ecargo bike report cover

Delivering the last mile: Scoping the potential for e-cargo bikes

Authors: Luke Blazejewski, Nicholas Davies and Graeme Sherriff (2020)

PDF (31 pages, 3.5 MB)

E-cargo bikes are an emerging technology with a low carbon footprint and lower running costs when compared with vans. They demonstrate increased potential to avoid contributing to, and being delayed by, traffic congestion. In comparison to conventional bikes, the combination of an electric-assist motor and larger frame offers the capacity to carry bulkier and heavier objects over longer distances. There is scope for businesses to use the vehicles for local deliveries and for the bikes to be used in connection with distribution hubs to provide a sustainable last mile.

Key Findings

E-cargo bikes have potential

Businesses see value in the vehicles not only because, when compared with vans, they contribute to a smaller carbon footprint and a greener company image, but also in relation to practical benefits. In comparison with conventional bicycles, the larger frame and electrical assistance offer a way to carry relatively large loads without high levels of fitness. In comparison with electric vans, our participants recognised that the bikes offer lower running costs and can reduce congestion. There are opportunities to integrate e-cargo bikes into delivery practices in order to capitalise on their potential for last mile deliveries in the context of freight.

Barriers to using e-cargo bikes are shared with conventional cycling

However, e-cargo bikes also have their own barriers. Electrically assisted bikes help to overcome barriers relating to fitness levels and carrying heavy loads, but e-cargo bikes introduce their own challenges. The potential barriers identified by our participants include the initial capital cost, storage, charging and manoeuvring in traffic, as well as understanding the long-term maintenance of the bikes.

E-cargo bikes are more than just technology

They do not reflect a straightforward substitution in technology. In order to scale up, there is a need for business practices to adapt, new technologies to be adopted and delivery patterns to be changed to inspire long-term decarbonisation. Delivery operatives must also have skills in cycling.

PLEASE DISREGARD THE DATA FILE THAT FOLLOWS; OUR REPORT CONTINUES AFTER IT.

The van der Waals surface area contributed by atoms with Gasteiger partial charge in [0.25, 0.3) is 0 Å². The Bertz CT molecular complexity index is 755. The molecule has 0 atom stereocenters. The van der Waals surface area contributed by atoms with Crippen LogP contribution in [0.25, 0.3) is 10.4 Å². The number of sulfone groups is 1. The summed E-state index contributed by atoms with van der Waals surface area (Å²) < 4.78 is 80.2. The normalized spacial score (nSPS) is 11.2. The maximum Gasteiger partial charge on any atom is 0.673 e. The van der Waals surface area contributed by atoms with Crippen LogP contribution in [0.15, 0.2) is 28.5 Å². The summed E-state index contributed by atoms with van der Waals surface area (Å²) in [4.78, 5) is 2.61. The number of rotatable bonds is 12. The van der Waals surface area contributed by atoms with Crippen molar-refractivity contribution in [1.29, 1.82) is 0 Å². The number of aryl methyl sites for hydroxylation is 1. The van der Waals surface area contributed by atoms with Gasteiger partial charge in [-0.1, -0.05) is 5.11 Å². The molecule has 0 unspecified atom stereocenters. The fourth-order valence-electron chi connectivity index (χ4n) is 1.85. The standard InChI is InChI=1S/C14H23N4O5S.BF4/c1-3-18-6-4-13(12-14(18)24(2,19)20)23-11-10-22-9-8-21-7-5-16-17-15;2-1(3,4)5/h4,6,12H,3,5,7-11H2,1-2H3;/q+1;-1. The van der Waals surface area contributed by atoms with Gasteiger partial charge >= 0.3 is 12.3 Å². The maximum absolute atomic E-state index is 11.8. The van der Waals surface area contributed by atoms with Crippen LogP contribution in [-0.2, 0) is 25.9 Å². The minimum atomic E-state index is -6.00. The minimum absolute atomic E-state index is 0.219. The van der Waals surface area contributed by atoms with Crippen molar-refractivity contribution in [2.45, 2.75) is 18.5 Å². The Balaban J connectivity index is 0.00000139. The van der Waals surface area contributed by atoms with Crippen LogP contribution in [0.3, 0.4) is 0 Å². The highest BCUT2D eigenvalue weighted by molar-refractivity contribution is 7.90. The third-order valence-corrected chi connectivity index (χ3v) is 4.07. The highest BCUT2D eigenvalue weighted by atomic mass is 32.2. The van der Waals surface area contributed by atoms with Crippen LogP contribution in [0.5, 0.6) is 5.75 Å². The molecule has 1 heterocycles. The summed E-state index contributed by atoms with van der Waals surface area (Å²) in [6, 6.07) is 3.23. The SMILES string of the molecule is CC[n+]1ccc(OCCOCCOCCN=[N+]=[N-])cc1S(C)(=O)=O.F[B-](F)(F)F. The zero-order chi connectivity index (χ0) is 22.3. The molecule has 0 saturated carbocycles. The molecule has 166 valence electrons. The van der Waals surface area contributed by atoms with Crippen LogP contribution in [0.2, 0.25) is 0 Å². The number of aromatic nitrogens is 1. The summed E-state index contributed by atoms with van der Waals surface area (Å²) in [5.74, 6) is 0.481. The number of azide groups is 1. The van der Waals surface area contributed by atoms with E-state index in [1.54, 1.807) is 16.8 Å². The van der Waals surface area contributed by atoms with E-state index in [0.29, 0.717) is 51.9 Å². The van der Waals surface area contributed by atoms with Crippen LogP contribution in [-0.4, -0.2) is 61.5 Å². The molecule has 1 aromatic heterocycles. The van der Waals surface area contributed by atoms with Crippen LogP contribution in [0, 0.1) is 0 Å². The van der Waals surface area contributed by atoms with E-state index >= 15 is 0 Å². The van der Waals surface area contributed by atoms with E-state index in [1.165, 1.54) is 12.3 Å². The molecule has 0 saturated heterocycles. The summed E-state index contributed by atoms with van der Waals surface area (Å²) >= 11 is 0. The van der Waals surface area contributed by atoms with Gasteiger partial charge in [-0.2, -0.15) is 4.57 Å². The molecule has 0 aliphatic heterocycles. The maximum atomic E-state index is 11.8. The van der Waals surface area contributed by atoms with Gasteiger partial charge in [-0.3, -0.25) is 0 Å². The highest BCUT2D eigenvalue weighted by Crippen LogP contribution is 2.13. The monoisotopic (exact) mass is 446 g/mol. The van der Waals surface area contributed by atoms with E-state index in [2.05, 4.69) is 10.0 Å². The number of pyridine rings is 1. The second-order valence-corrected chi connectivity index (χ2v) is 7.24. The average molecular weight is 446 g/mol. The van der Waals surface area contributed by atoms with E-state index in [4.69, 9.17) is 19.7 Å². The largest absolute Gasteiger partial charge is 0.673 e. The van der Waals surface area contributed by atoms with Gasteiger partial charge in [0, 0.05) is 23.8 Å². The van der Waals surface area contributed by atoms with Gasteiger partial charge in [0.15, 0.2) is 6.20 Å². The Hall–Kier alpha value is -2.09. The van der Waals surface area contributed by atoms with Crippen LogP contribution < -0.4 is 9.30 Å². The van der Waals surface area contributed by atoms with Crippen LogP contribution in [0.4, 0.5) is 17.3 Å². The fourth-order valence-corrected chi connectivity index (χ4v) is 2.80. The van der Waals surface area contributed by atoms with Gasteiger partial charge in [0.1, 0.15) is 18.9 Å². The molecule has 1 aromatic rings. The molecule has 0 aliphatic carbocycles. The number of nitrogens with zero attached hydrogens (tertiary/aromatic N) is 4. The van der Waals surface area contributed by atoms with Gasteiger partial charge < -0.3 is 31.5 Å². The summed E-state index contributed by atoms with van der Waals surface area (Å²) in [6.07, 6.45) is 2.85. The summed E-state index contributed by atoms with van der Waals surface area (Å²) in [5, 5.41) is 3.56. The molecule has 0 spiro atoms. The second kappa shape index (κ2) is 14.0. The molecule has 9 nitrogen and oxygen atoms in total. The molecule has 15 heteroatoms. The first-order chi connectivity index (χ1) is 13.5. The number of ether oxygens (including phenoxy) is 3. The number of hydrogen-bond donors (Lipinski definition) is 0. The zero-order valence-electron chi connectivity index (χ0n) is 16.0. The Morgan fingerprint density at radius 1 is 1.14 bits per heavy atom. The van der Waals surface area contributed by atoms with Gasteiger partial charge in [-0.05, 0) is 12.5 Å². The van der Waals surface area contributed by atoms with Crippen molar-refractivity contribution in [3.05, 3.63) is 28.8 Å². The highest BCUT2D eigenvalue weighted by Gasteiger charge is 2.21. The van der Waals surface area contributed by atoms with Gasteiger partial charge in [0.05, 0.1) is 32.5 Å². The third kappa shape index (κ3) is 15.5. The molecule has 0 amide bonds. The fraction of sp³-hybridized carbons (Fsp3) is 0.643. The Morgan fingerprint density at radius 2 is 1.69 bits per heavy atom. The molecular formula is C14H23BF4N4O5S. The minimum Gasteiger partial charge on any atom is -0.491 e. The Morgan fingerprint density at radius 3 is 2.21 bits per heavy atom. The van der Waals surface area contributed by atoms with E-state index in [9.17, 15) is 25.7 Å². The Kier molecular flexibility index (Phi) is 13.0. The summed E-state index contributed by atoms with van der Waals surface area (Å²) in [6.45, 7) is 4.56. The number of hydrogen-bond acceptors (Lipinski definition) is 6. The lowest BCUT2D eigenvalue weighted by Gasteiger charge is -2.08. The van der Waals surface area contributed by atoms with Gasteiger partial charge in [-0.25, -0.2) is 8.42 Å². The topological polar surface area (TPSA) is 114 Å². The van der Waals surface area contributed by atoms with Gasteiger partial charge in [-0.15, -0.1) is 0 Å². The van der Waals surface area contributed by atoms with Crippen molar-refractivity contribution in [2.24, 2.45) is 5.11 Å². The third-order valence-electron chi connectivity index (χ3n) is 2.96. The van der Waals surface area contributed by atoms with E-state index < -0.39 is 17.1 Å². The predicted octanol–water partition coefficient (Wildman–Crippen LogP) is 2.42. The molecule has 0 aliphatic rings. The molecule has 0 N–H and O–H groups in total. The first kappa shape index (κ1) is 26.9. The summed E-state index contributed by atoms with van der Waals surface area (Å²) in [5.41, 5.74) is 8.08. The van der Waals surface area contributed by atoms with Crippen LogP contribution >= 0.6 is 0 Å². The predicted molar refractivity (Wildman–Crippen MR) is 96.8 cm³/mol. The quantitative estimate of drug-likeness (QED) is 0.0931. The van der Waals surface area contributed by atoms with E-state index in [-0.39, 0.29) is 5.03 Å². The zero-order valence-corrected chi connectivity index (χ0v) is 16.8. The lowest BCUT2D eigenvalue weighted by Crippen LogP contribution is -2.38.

Support for businesses is vital

Not only will businesses compare the initial capital outlay associated with a bike with the cost of a van – for which there is a more developed second-hand market – they will also consider the risks of training staff and rethinking delivery practices. Opportunities to try the bikes, and support for businesses to understand their running costs and how they can adapt their practices to accommodate the bikes should therefore be policy priorities.

Technology is key

Rider tracking and online shops improve efficiency and help to make the bikes a realistic consideration for businesses. Education and awareness raising are needed Awareness of e-cargo bikes and their potential remains low. More trial schemes and e-cargo bike libraries are needed for people to understand their potential and how they might use them.

Research can aid the transition

A clearer understanding of the potential emissions reduction from e-cargo bike adoption, the approaches that businesses can take to adapt their practices to benefit from the technology, and the ways in which cities can configure infrastructure and road space to better accommodate the vehicles, will provide a provide a valuable evidence base for a transition to sustainable freight systems.

Luke Blazejewski and Graeme Sherriff discuss the societal readiness of e-cargo bikes
Graeme Sherriff explains where e-cargo bikes can be most effective
Video summary of the findings from the study